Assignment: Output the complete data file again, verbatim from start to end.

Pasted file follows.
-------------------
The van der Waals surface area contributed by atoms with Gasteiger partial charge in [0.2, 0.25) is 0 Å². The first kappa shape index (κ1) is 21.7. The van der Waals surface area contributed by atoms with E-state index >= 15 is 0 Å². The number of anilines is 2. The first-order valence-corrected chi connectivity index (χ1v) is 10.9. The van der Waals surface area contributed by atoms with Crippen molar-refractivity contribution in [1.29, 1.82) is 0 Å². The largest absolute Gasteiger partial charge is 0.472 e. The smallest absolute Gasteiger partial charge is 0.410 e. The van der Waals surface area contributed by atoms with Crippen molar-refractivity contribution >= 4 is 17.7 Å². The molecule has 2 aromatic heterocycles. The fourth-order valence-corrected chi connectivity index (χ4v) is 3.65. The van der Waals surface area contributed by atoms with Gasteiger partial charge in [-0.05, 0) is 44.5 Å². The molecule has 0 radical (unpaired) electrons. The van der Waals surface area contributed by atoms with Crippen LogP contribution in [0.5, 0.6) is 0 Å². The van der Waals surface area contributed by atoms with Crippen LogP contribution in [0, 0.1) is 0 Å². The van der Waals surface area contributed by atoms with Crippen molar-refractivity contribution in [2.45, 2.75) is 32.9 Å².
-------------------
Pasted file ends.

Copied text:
The van der Waals surface area contributed by atoms with Gasteiger partial charge in [0.2, 0.25) is 0 Å². The first kappa shape index (κ1) is 21.7. The van der Waals surface area contributed by atoms with E-state index >= 15 is 0 Å². The number of anilines is 2. The first-order valence-corrected chi connectivity index (χ1v) is 10.9. The van der Waals surface area contributed by atoms with Crippen molar-refractivity contribution in [1.29, 1.82) is 0 Å². The largest absolute Gasteiger partial charge is 0.472 e. The smallest absolute Gasteiger partial charge is 0.410 e. The van der Waals surface area contributed by atoms with Crippen molar-refractivity contribution >= 4 is 17.7 Å². The molecule has 2 aromatic heterocycles. The fourth-order valence-corrected chi connectivity index (χ4v) is 3.65. The van der Waals surface area contributed by atoms with Gasteiger partial charge in [-0.05, 0) is 44.5 Å². The molecule has 0 radical (unpaired) electrons. The van der Waals surface area contributed by atoms with Crippen LogP contribution in [0.5, 0.6) is 0 Å². The van der Waals surface area contributed by atoms with Crippen LogP contribution in [0, 0.1) is 0 Å². The van der Waals surface area contributed by atoms with Crippen molar-refractivity contribution in [2.45, 2.75) is 32.9 Å².